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Reviewers Provide Tips for Writing Meeting Abstracts

Posted By Connections Editor, Friday, March 25, 2016

Reviewers Provide Tips for Writing Meeting Abstracts

Ayako Nakamura-Ishizu, Heather O’Leary, Cedric Tremblay and Stephen Sykes

The madness of March is coming to a close and we are now 5 months away from the 45th annual International Society of Experimental Hematology (ISEH) meeting in San Diego, USA and the deadline for submitting abstracts is quickly approaching (April 9th, 2016). In an effort to help those of you who are preparing abstracts for this year’s meeting, we contacted a panel of investigators who have previously reviewed abstracts for ISEH as well as other entities such as the American Society of Hematology (ASH) or the European Hematology Association (EHA) and asked them what attributes make for a compelling abstract as well as those that can sink it.

‘As a reviewer, are there certain aspects or attributes that stand out for you in an abstract?’


Novelty & Significance

Novelty and significance are two aspects that were highlighted by several reviewers. For example, Dr. Ann Mullally from the Department of Medicine at Brigham & Women’s Hospital (Boston, USA) says: “I think the same metrics as for grant applications apply: Significance, innovation, novelty.” Mick Milsom of the HI-STEM Institute and German Cancer Research Center (Heidelberg, DE) also said: “As a reviewer, I’m trying to select work that I think will translate into a presentation that will engage and interest the conference attendees. In that context, novelty is clearly something that figures very highly on my list of desirable attributes.”


Andrew Elefanty of the Blood Cell Development and Disease program at the Murdoch Children’s Research Institute (Melbourne, AU) said that novelty and significance have the potential to separate your abstract from others: “For an oral presentation, I am looking for a story with a clear aim and outcome with sufficient supporting data. Often novelty in the approach becomes a distinguishing criterion, or new information related to a topic in which it has been difficult to make progress.” 


Dr. Margaret Goodell, Director of the Stem Cells and Regenerative Medicine Center at the Baylor College of Medicine (Houston, USA) comments: “There are no specific attributes, but we all want to learn something new that we did not know before. So think about what is novel, and make it clear to the reader.” Another expert emphasizes: “It is very important to highlight the novelty of your findings, while putting them in the context of what is already known.”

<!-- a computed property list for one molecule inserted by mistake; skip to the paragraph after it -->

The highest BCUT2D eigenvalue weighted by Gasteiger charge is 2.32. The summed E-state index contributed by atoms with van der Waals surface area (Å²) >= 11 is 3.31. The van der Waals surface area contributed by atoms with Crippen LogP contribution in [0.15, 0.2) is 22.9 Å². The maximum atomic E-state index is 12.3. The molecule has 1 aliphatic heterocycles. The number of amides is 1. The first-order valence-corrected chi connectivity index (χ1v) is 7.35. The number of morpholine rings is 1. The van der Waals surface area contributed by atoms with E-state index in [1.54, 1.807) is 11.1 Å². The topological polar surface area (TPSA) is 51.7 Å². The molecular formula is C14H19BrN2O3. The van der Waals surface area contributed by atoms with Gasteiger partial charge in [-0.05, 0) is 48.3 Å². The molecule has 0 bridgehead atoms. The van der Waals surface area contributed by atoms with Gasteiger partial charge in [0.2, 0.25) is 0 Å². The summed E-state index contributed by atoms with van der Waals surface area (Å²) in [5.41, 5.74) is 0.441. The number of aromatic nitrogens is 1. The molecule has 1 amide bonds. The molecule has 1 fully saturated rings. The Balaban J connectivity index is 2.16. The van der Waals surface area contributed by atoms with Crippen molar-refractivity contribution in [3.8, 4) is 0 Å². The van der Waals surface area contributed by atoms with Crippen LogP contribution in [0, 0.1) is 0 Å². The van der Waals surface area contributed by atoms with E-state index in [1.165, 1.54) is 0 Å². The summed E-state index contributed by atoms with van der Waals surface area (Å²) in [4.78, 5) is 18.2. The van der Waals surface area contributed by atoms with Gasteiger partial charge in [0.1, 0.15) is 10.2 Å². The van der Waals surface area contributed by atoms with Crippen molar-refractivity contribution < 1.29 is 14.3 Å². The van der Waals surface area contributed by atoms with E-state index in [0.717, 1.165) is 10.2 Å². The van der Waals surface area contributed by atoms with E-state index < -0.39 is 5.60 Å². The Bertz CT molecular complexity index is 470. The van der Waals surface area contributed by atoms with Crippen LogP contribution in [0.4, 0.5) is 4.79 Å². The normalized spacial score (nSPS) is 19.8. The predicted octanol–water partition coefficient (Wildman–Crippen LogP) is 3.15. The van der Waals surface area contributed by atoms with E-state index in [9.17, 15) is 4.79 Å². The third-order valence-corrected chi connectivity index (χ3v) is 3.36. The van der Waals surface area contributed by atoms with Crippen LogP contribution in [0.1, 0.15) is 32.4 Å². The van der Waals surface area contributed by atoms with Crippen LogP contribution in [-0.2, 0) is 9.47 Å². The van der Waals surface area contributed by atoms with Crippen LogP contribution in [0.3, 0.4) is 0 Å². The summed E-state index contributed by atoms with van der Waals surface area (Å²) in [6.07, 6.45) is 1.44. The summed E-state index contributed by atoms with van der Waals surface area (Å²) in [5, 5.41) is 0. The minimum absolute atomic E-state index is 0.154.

Dr. Karen Keeshan of the Institute of Cancer Sciences at the University of Glasgow (Glasgow, UK) suggests that you emphasize the novelty of your abstract: “It is nice to read abstracts that clearly state the current ‘state of the art’ in the field and how the results advance current knowledge, improve an aspect of the state of the art.” When Dr. Hal Broxmeyer of the Program on Hematopoiesis, Malignant Hematology, and Immunology at the Indiana University Simon Cancer Center (Indianapolis, USA) reviews an abstract he is looking for answers to the following questions: “Are the studies Meaningful? Relevant? Significant?”


Dr. Goodell says: “I see abstracts as an advertisement for the work – it is something that will bring people to your poster and possibly get the reviewers to want to see more, in inviting you for a talk.”


Dr. Connie J. Eaves of the Terry Fox Laboratory and BC Cancer Agency (Vancouver, CA) echoes this notion saying: “In my view, the most compelling and exciting abstracts are ones that articulate an important problem or question in the field followed by the description of a strategy used to address it and some exciting results that take the field one step further or require current dogmas to be revised.”


Another reviewer underscores the importance of explaining your message: “Explain the unmet need or question your study answers and why we should be excited.” Dr. Steven Lane of the QIMR Berghofer Medical Research Institute at the University of Queensland (Brisbane, AU) provides a helpful suggestion for strengthening the significance of your abstract: “Abstracts are rarely long enough to provide detailed data or statistics. However, if you can identify 2-3 key pieces of data and provide basic results including error, n and replicates, the reviewers will have confidence in your results and your scientific rigor.”

Make a Good First Impression